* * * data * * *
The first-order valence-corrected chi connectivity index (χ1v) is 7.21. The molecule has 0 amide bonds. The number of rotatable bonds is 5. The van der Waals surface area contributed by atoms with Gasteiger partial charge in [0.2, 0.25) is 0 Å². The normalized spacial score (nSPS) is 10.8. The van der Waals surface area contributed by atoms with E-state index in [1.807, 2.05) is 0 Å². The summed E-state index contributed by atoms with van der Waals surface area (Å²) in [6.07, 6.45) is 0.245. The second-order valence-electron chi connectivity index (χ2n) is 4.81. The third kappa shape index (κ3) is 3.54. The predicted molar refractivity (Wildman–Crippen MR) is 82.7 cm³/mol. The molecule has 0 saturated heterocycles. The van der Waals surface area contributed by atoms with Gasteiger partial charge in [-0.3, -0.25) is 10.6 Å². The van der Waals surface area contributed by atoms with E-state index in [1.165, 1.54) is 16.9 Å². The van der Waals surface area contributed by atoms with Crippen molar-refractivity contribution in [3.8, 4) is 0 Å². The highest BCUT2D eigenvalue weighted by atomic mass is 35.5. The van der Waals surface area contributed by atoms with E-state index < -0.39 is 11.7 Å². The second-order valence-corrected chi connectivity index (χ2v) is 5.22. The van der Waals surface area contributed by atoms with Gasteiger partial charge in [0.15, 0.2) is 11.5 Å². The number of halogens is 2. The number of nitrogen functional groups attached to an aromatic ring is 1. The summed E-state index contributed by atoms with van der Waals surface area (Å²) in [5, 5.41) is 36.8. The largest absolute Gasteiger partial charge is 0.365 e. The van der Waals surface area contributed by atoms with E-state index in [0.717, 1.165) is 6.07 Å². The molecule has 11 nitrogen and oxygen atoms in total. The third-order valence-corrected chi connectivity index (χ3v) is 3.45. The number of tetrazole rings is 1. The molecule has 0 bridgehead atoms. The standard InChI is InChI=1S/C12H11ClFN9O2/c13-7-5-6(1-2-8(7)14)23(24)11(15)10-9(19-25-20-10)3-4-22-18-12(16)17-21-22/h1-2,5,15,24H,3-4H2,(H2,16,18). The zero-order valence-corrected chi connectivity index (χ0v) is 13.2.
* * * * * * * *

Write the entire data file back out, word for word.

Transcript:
The first-order valence-corrected chi connectivity index (χ1v) is 7.21. The molecule has 0 amide bonds. The number of rotatable bonds is 5. The van der Waals surface area contributed by atoms with Gasteiger partial charge in [0.2, 0.25) is 0 Å². The normalized spacial score (nSPS) is 10.8. The van der Waals surface area contributed by atoms with E-state index in [1.807, 2.05) is 0 Å². The summed E-state index contributed by atoms with van der Waals surface area (Å²) in [6.07, 6.45) is 0.245. The second-order valence-electron chi connectivity index (χ2n) is 4.81. The third kappa shape index (κ3) is 3.54. The predicted molar refractivity (Wildman–Crippen MR) is 82.7 cm³/mol. The molecule has 0 saturated heterocycles. The van der Waals surface area contributed by atoms with Gasteiger partial charge in [-0.3, -0.25) is 10.6 Å². The van der Waals surface area contributed by atoms with E-state index in [1.165, 1.54) is 16.9 Å². The van der Waals surface area contributed by atoms with Crippen molar-refractivity contribution in [3.8, 4) is 0 Å². The highest BCUT2D eigenvalue weighted by atomic mass is 35.5. The van der Waals surface area contributed by atoms with E-state index < -0.39 is 11.7 Å². The second-order valence-corrected chi connectivity index (χ2v) is 5.22. The van der Waals surface area contributed by atoms with Gasteiger partial charge in [0.15, 0.2) is 11.5 Å². The number of halogens is 2. The number of nitrogen functional groups attached to an aromatic ring is 1. The summed E-state index contributed by atoms with van der Waals surface area (Å²) in [5, 5.41) is 36.8. The largest absolute Gasteiger partial charge is 0.365 e. The van der Waals surface area contributed by atoms with E-state index in [0.717, 1.165) is 6.07 Å². The molecule has 11 nitrogen and oxygen atoms in total. The third-order valence-corrected chi connectivity index (χ3v) is 3.45. The number of tetrazole rings is 1. The molecule has 0 bridgehead atoms. The standard InChI is InChI=1S/C12H11ClFN9O2/c13-7-5-6(1-2-8(7)14)23(24)11(15)10-9(19-25-20-10)3-4-22-18-12(16)17-21-22/h1-2,5,15,24H,3-4H2,(H2,16,18). The zero-order valence-corrected chi connectivity index (χ0v) is 13.2.